After months of speculation, T-Mobile’s 5G network will go live Friday (June 28) in six cities: Atlanta, Cleveland, Dallas, Las Vegas, Los Angeles and New York.
T-Mobile was the first to say that this 5G rollout is “extremely limited.” The company even published coverage maps showing where Galaxy S10 5G buyers will have the strongest 5G signal. T-Mobile wasn’t joking: The coverage is indeed extremely limited.
In Las Vegas, a few pockets around the Strip and downtown are lit up, but don’t expect a strong signal at the blackjack tables. In L.A., the strongest concentration of 5G is in downtown (so no superfast speeds at the beach). T-Mobile appears to have blanketed much of lower Manhattan and parts of Brooklyn with 5G, which we plan to put to the test when the phone goes on sale.
The maps are useful for knowing where exactly your phone will catch a 5G signal. Sprint was the first carrier to publish an overview of its 5G coverage areas, which are more widespread than T-Mobile’s but may be slower because Sprint’s 5G network is built on mid-band spectrum. That means it’s more reliable, but in our testing the 5G phone we used never reached the gigabit speeds that an S10 5G we tested on Verizon’s mmWave 5G network did.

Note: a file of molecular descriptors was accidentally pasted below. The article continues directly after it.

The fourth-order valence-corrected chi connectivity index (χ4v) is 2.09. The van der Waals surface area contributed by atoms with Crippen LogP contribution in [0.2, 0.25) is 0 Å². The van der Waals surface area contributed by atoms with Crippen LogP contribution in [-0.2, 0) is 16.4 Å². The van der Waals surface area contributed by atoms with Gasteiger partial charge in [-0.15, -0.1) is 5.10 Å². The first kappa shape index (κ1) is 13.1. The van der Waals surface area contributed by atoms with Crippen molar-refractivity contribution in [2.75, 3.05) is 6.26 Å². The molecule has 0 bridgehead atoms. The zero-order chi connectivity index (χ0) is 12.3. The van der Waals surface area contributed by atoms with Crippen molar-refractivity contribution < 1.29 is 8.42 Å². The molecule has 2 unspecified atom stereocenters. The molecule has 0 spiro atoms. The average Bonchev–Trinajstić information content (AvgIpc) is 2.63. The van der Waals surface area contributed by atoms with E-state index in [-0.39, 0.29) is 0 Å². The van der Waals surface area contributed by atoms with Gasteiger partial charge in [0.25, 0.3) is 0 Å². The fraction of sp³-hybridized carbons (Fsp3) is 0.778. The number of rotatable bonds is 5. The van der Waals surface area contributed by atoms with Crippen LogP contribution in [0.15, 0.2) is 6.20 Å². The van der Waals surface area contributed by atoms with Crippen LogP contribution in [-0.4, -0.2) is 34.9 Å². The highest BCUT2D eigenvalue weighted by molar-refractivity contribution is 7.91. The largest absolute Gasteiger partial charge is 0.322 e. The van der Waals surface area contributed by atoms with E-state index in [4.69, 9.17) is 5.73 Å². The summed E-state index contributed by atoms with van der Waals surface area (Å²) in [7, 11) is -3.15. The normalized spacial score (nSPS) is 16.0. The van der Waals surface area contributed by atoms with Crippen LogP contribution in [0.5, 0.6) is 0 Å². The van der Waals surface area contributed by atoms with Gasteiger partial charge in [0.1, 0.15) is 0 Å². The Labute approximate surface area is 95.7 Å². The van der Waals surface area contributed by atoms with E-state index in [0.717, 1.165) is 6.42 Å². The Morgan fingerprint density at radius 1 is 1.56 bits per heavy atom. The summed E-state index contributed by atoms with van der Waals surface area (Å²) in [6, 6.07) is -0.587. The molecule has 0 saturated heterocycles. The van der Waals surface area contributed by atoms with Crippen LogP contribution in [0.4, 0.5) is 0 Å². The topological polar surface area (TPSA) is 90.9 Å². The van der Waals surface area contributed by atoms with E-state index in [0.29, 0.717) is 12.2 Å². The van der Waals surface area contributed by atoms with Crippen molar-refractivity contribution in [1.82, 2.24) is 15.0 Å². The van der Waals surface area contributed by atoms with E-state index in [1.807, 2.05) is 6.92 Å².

T-Mobile’s 5G reach isn’t very extensive because the carrier, like Verizon, is only using its millimeter-wave spectrum — for now. T-Mobile’s 5G network will eventually be built on a combination of mmWave and low-band spectrum. That’s one of the reasons T-Mobile is angling to merge with Sprint. Together, the carriers are promising to offer a more robust, widespread 5G network to compete with AT&T and Verizon.
Be sure to check out our Galaxy S10 5G review to see how it performed on Verizon's network (and what we think of the phone overall) and head over to our T-Mobile 5G hub page to get up to speed on the carrier's full 5G rollout plans.